Bombay High Court: K.R. Shriram, J., while explaining the concept of bribe under the Prevention of Corruption Act, 1988, upheld the decision of Sessions Court.

Present appeal was filed with respect to impugning an order and judgment passed by Special Judge under P.C. Act Pune acquitting respondent (referred as accused) of offence punishable under Section 7 (Public servant taking gratification other than legal remuneration in respect of an official act) and Sections 13(1) (d) read with Section 13(2) (Criminal misconduct by a public servant) of the Prevention of Corruption Act, 1988.

Prosecution’s Case

Sambhaji Namdeo Sakhare (PW 1) complainant and his family members were served with a notice from the office of Sub-Divisional Officer, Maval Sub-Division informing them about compensation to be paid to them against the acquisition of their property.

Rs 30,000 was towards compensation of the building in the acquired. When PW-1 went to the office of the Sub-Divisional Officer to collect the compensation amount, the accused demanded Rs 1,000 for preparing and giving the cheque of Rs 30,000 out of the total amount of compensation.

As PW-1 was not having Rs 1,000 at the said time, hence it was alleged that the accused asked him to bring the said amount on the next date and collect the said cheque of Rs 30,000.

PW-1 approached A.C.B and lodged a complaint. After formalities for pre trap panchanama were completed, the raiding party went to the office of accused.

Later, PW-1 and PW-2 went and met accused who told them to come again on a date informed to them. On 12-08-2003, the accused took the signature of the complainant on receipt of which revenue stamp was affixed and accused informed PW 1 that officer concerned was not available and therefore he should come back again on 14-08-2003.

On 14th August, 2003 raiding party went to the office of the accused, then again the complainant was told to come again at 4.00 P.M. At, 4.00 P.M. complainant and panch entered the office of the accused, cheque was given by accused to complainant and when complainant and panch started going out, accused went towards water cooler which was kept in the office. While drinking water, accused gestured by his hand to the complainant demanding money and then complainant handed over marked currency to accused who accepted those notes by his left hand and kept it in the left side pocket of his pant. Then complainant went out and gave the agreed signal to the raiding party.

Accused was immediately caught and the marked currency along with certain other amounts were found. The said currency was checked under an ultraviolet lamp. Thereafter, post trap panchanama was prepared, investigation commenced, and investigation papers were prepared.

Trial Court had concluded that accused required to be acquitted.

Bench noted a lot of inconsistencies in the evidence of the complainant.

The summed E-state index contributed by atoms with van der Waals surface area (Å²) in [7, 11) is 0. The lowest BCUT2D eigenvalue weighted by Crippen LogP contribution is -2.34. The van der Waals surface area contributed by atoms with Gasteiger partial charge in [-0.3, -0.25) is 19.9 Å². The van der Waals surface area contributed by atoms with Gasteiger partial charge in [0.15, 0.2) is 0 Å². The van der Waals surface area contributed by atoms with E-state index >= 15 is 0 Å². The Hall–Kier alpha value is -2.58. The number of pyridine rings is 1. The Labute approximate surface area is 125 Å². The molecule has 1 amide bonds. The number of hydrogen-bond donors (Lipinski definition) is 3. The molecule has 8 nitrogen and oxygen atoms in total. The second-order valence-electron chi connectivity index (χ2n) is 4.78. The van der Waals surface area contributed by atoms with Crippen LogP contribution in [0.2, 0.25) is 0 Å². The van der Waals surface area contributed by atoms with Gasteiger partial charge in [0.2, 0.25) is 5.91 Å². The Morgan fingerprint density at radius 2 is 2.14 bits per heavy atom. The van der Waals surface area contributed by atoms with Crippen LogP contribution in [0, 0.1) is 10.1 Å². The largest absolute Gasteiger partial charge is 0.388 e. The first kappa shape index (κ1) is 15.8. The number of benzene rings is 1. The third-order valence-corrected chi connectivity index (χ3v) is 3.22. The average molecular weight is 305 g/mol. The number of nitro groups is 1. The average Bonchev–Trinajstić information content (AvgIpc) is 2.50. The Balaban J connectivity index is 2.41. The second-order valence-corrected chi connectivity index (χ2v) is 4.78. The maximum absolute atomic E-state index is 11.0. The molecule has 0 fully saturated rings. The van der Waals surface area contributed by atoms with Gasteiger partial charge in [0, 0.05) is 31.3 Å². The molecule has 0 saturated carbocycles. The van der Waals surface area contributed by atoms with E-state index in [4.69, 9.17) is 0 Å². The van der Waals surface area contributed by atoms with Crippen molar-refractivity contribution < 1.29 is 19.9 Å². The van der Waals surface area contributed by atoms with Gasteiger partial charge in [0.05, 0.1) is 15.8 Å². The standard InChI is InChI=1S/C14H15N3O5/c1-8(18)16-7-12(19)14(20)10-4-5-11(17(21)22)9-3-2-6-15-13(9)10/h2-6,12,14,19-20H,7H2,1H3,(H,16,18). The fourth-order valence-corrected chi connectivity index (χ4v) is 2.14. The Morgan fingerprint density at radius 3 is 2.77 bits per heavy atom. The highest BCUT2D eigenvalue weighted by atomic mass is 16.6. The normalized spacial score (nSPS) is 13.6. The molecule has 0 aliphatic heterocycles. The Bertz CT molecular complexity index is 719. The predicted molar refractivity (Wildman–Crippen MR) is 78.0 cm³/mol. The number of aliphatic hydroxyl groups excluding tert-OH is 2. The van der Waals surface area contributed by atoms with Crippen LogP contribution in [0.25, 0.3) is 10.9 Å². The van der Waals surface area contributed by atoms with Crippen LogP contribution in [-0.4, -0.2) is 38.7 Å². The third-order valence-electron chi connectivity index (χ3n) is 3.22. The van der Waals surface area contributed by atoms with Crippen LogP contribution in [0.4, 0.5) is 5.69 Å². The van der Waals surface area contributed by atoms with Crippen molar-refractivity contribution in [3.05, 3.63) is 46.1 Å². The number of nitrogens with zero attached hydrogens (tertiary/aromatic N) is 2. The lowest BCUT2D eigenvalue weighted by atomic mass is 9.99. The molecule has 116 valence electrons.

High Court expressed that the law on the issue is well settled that demand of illegal gratification is sine quo non for constituting an offence under the Prevention of Corruption Act, 1988.

Bench elaborated on the concept of bribe and expressed that,

Mere recovery of tainted money is not sufficient to convict the accused when substantive evidence in the case is not reliable, unless there is evidence to prove payment of bribe or to show that the money was taken voluntarily as a bribe.

Illegal Gratification

Mere receipt of the amount by the accused is not sufficient to fasten guilt, in the absence of any evidence with regard to demand and acceptance of the amount as illegal gratification.

Therefore, the burden lies upon the accused to displace the statutory presumption raised under Section 20 of the 1988 Act, by bringing on record evidence, either direct or circumstantial to establish with reasonable probability, that the money was accepted by him, other than as a motive or reward as referred to in Section 7 of 1988 Act.

It is further stated that, while invoking the provisions of Section 20 of the Act, the Court is required to consider the explanation offered by the accused, if any, only on the touchstone of preponderance of probability and not on the touchstone of proof beyond all reasonable doubt.

In Court’s opinion, recovery of tainted currency is not sufficient to hold a person guilty. Demand has to be unequivocally proved.

Bench found that the evidence of complainant was fraught with a lot of inconsistencies and contradictions with the evidence of the prosecution witness.

Single Judge of this Court in Khushalchand Yashwant Gaikwad v. State of Maharashtra, 2018 SCC Online Bom 1073, held that it is well-settled law that mere possession and recovery of currency notes without proof of demand will not bring home the offence under Section 7 since the demand of illegal gratification is sine qua non to constitute the offence.

In view of the above discussion, High Court stated that there is an acquittal and therefore, there is double presumption in favour of the accused.

Adding to the above, Court held that firstly, the presumption of innocence available to the accused under the fundamental principle of criminal jurisprudence that every person shall be presumed to be innocent unless they are proved guilty by a competent court of law.

Secondly, accused having secured his acquittal, the presumption of his innocence is further reinforced, reaffirmed and strengthened by the trial court.

Therefore, Sessions Court rightly observed that the prosecution failed to prove its case.

Appeal was dismissed in the above view.[State of Maharashtra v. Srirang Dagaduji Bale, 2021 SCC OnLine Bom 1123, decided on 30-06-2021]

Advocates before the Court:

Ms. M.M. Deshmukh, Addl. P.P. for State.

Mr. Satyavrat Joshi for Respondent.

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